Somebody Else in the Vehicle
said the attorney-type into his cell phone. He wiped the wet from his face. "There must be. It's in the carpool lane." He listened, squinting, and motioned to Winnie: Stop. Don't open the car door yet. Already, other drivers were slowing down to rubberneck. "Where are we, Braintree, Quincy? On 93 north, anyway, a half mile beyond the junction with 128. Yes, I know enough not to move anyone, but I'm telling you, you'll have a hell of a time getting an ambulance through, what with rush hour -- there'll be a backup a mile long before you know it."
He listened again. Then, "Right. I'll look. Two or more, maybe."
Returning from a few quiet days on Cape Cod, Winifred Rudge had missed her turnoff west and gotten stuck on the JFK toward Boston. Woolgathering, nail biting, something. Focus was a problem. Late for her appointment, she'd considered the odds: in this weather, what were her chances of being ticketed for violating the diamond lane's two-riders-or-more rule? Limited. She'd risked it. So she'd been at the right place on the downgrade to see the whole thing, despite the poor visibility. She'd watched the top third of a white pine snap in the high winds. Even from a half mile away, she'd noticed how the wood flesh had sprung out in diagonal striations, like nougat against rain-blackened bark. The crown of the tree twisted, then tilted. The wind had caught under the tree's parasol limbs and carried it across three lanes of slow-moving traffic, flinging it onto the hood and the roof of a northbound Subaru in the carpool lane. The driver of the Subaru, four cars ahead of Winnie, had braked too hard and hydroplaned left against the Jersey barriers. The evasive action hadn't helped.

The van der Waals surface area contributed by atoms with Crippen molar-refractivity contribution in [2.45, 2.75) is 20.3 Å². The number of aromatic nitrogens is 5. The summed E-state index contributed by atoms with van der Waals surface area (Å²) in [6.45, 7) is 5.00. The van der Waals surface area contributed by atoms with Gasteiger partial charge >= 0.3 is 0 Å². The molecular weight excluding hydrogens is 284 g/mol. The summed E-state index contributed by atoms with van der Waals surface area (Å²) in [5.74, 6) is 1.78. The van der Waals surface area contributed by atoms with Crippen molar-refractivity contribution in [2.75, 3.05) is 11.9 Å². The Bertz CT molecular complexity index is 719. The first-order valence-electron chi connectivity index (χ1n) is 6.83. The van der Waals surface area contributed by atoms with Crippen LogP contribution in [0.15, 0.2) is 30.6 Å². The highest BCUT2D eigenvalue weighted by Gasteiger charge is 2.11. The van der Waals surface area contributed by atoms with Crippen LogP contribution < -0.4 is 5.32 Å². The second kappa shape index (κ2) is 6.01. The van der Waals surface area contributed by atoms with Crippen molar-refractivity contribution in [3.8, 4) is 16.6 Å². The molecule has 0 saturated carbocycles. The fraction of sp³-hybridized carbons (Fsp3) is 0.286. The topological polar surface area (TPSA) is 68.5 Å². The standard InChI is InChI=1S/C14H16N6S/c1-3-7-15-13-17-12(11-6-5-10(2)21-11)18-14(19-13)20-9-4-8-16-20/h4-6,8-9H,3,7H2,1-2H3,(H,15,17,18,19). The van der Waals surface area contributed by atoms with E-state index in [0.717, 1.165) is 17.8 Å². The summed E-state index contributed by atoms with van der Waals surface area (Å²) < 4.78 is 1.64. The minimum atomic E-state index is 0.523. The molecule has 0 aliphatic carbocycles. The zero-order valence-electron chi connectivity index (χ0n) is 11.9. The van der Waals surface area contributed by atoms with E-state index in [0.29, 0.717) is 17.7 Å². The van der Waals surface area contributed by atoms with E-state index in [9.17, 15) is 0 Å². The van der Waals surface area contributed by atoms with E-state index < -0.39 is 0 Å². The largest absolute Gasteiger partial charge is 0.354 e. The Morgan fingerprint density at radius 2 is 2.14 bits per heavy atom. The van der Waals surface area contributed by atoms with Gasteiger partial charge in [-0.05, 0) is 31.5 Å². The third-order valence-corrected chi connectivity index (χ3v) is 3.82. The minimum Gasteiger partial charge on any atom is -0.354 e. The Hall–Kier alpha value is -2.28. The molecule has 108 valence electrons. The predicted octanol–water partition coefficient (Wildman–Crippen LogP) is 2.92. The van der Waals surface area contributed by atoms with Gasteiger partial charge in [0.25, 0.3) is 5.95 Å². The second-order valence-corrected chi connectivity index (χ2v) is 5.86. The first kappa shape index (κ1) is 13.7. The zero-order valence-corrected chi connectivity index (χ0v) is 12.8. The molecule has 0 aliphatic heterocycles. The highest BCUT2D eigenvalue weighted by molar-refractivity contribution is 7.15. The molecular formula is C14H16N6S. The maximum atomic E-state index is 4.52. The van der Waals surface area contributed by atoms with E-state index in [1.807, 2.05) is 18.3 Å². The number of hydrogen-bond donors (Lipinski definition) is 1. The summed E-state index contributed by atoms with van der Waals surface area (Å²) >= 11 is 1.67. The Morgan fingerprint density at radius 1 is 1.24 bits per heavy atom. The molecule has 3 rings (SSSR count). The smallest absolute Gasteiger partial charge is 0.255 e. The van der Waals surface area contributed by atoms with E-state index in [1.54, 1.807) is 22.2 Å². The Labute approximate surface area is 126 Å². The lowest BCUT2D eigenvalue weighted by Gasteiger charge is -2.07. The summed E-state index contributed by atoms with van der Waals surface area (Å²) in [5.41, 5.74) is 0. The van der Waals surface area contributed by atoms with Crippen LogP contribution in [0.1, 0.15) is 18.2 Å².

Winnie had managed to tamp her brakes and avoid adding to the collection of crumpled fenders and popped hoods. She had been the first out in the rain, the first to start poking through dark rafts of pine needles. Mr. Useful Cell Phone was next, having emerged from some vehicle behind her. He carried a ridiculous out-blown umbrella, and when he got off the phone with the 911 operator he hooked the umbrella handle around a good-size tree limb and tried to yank it away.
"They said don't touch the passengers," he yelled through the rain.
Afraid her voice would betray her panic, she didn't even like to answer, but to reassure him she managed to say, "I know that much." The smell of pine boughs, sap on her, hands, water on her face. What was she scared of finding in that dark vehicle? But the prime virtue of weather is immediacy, and the wind tore away the spicy Christmas scent. In its place, a vegetable stink of cheap spilled gasoline. "We may have to get them out, do you smell that?" she shouted, and redoubled her efforts. They could use help; where were the other commuters? Just sitting in their cars, listening to hear themselves mentioned on the WGBH traffic report?
"Cars don't blow up like in the movies," he said, motioning her to take a position farther along the tree trunk. "Put your back against it and push; I'll pull. One. Two. Three." Thanks mostly to gravity they managed to dislodge the thing a foot or so, enough to reveal the windshield. It was still holding, though crazed into opacity with the impact. The driver, a fiftyish sack of a woman, was slanted against a net bag of volleyballs in the passenger seat. She didn't look lucky. The car had slammed up against the concrete barrier so tightly that both doors on the driver's side were blocked.
"Isn't there someone else?" said Winnie. "Didn't you say?"
"You know, I think that is gasoline. Maybe we better stand off."